Monday, April 03, 2006

At UC, Perks Even Go to the Executive's Assistant

"The very rich are different from you and me," said F. Scott Fitzgerald.

In academic medicine, even the top executives' aides appear to be different from you and me.

We had previously posted about an ongoing controversy about the huge University of California (UC) system pays its top managers, including those who oversee its medical schools, or to whom the leaders of these medical schools report.

The latest anecdote to surface, courtesy the San Francisco Chronicle, is about the pay and perks given to the Executive Assistant of UC President Robert Dynes. His current assistant, "who handles Dynes' correspondence and appointment, among other duties," followed Dynes when he moved from San Diego to UC headquarters. For her pains, she received a $25,563 relocation allowance in addition to actual moving expenses, a $520,000 low-interest mortgage, a guaranteed severance package of six months of pay and benefits plus $10,000, and a salary of $106,250.

The Assistant's salary apparently exceeds that given to some university professors. One history professor noted that the Executive Assistant's salary exceeded his starting salary as a full professor. Her salary also exceeds the California Governor's senior executive assistant's salary.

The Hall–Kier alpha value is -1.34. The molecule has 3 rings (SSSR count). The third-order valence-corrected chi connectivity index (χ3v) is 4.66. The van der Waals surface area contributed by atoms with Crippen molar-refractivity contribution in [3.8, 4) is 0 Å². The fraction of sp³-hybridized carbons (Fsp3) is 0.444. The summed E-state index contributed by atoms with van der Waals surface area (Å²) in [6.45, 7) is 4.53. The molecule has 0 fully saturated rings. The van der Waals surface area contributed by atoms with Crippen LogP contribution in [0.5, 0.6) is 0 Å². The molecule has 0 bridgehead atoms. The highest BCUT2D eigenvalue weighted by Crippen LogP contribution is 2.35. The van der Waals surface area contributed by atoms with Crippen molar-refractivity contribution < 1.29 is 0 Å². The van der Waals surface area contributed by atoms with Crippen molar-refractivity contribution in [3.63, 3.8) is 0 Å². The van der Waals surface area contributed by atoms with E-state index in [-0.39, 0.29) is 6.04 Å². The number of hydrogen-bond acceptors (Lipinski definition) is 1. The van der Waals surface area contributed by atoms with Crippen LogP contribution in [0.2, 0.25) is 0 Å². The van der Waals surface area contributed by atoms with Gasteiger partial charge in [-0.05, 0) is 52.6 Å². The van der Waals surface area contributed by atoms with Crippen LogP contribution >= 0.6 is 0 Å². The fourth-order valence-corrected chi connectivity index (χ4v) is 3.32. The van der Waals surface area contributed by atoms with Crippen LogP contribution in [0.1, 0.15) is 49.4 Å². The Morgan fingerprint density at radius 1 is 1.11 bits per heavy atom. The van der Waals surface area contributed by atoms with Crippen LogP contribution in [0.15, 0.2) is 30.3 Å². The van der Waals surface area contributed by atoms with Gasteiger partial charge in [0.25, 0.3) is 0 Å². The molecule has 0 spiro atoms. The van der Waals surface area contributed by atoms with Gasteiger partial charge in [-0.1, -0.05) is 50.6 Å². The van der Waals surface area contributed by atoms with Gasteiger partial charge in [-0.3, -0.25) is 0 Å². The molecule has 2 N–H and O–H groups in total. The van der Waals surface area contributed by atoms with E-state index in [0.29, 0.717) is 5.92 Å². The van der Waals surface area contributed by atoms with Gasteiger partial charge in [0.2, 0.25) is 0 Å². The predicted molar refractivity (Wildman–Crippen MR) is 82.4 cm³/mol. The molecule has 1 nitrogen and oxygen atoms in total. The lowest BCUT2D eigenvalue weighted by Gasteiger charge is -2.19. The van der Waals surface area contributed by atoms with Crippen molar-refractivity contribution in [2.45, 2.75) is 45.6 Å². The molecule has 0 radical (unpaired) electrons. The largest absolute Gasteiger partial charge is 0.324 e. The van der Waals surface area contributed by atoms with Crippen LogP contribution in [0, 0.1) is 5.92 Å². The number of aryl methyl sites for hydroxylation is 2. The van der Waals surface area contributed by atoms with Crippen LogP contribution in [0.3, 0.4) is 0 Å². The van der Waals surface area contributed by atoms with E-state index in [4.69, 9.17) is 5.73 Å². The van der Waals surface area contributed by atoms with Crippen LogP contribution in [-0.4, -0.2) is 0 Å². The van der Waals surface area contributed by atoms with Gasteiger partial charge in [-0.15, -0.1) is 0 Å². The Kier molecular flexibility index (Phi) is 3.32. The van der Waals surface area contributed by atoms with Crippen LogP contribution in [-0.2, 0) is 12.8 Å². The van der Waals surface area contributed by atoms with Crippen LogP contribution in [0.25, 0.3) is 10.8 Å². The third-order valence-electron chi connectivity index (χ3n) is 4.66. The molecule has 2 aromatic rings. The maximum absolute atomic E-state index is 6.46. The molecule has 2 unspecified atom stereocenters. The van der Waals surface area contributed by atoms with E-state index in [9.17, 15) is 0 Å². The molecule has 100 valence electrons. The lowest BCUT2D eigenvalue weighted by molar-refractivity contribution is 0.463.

However, the Chronicle reporters noted, "Office workers at the university system typically aren't eligible for perks such as those received by O'Callahan, who holds a nonunion position." Granting a relocation allowances or low-interest mortgages to office workers appears to violate existing UC policies. A UC Regent who is currently reviewing the university's compensations policies and practices noted, "You have policies that should be lived by. That's why you have policies."

An official of the union that represents some UC office workers commented, "It reinforces the old adage that it's not what you know, but who you know."

It also reinforces the impression that at the intersection of academics and health care, the playing field is tilted to benefit those in the headquarters office more than those who actually take care of patients, teach, or do research.

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